None of this would be possible with passwords and closed systems.

Slowly but surely consumers are being taught the value of open systems that the hackers intuitively understood 40 years ago.

Saturday, August 13, 2005

Good news on the security front

New Microsoft security system scours Web

AUGUST 10, 2005 (TECHWORLD.COM) - Microsoft Corp. has taken the wraps off a new security program that uses automated "HoneyMonkeys" to patrol the Web, seeking out sites that automatically install malicious code on Windows XP systems.

In its first month, the Strider HoneyMonkey research project located 752 Web addresses linking to 287 sites that could automatically infect unpatched machines, Microsoft said. The project also discovered an attack that could penetrate a fully up-to-date Windows XP Service Pack 2 system using a previously unknown vulnerability.

Microsoft first discussed the HoneyMonkey program in May and last week published a research paper discussing the details.

The project is relatively limited in scope; It only looks for code that can be installed with no user interaction, leaving out the more sophisticated and increasingly successful attacks relying on social engineering -- attacks such as phishing.

This could be part of the answer. Well done Microsoft.

Friday, August 12, 2005

A bad joke

Ragan has seen fit to launch a blog on government communciations from a senior level unidentified source. Notice that it is a blog on government communciations, no where do they actually assert that is is written by a civil servant. The author is a senior level unidentified source. Senior level what? Ragan does not say. The author could be a senior level anything.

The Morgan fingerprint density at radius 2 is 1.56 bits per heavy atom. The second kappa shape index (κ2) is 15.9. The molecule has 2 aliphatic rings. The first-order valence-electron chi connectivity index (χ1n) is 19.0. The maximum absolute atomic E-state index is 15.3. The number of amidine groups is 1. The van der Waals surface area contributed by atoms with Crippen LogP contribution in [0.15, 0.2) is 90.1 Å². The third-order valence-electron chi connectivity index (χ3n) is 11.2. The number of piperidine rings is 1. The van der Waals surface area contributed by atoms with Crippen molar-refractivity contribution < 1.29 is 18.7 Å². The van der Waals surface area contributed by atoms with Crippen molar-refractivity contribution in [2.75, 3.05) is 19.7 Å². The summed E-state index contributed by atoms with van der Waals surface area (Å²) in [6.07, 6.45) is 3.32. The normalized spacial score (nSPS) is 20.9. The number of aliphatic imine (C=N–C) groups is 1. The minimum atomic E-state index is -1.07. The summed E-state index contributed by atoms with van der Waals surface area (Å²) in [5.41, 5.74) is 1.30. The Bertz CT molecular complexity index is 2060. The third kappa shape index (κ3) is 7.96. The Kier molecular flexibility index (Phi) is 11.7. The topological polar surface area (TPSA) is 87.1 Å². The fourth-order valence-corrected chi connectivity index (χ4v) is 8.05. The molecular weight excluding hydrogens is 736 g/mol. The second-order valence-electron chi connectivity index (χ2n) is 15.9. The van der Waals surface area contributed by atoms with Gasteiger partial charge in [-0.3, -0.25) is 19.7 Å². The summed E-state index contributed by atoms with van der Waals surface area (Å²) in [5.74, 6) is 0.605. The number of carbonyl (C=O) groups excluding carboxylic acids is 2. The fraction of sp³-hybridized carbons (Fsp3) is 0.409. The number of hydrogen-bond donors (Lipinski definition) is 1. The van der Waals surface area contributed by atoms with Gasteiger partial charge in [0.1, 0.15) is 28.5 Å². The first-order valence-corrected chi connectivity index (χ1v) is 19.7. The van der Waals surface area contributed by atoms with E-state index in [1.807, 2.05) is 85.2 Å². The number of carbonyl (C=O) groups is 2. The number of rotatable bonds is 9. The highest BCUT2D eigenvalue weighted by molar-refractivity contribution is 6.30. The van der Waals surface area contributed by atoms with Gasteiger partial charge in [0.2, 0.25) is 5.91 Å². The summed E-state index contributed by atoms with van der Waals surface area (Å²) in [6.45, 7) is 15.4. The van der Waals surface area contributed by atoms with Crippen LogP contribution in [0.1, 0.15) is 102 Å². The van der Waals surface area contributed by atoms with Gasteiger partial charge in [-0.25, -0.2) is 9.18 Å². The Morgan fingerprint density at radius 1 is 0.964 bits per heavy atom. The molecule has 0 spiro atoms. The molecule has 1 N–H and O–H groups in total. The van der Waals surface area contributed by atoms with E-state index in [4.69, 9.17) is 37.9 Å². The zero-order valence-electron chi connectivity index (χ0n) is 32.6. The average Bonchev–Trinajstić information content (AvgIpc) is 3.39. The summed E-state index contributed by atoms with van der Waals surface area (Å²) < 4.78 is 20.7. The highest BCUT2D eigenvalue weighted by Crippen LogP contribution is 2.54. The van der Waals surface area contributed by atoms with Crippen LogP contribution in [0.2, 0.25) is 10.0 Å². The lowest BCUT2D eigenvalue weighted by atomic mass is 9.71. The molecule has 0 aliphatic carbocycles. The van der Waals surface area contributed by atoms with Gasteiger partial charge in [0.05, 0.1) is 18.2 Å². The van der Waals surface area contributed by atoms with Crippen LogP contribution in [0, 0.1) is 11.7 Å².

B.L. Ochman also has her doubts.

I am flattered to be quoted in his first post, even without attribution:

I have heard pr people say, “If you can’t say it on the record, you shouldn’t say it at all.” The reason they say this is because they confuse going off the record with leaking. …

I have lived in the greater Washington, DC area almost all my life and I am perfectly familiar with all the sophist distinctions-without-a-difference in this nasty game.

Going on background can legitimately accomplish at least two things. It can allow you to explain a complex situation in detail without having to worry that little bits and pieces of your explanation are going to end up in quotes—out of context—with your name attached, thereby making you look like an idiot.

Any reporter who is capable of twisting your words for the purpose of making you look like an idiot is quite capable of burning a source

Shel Holtz comments. Shows a lot of class too.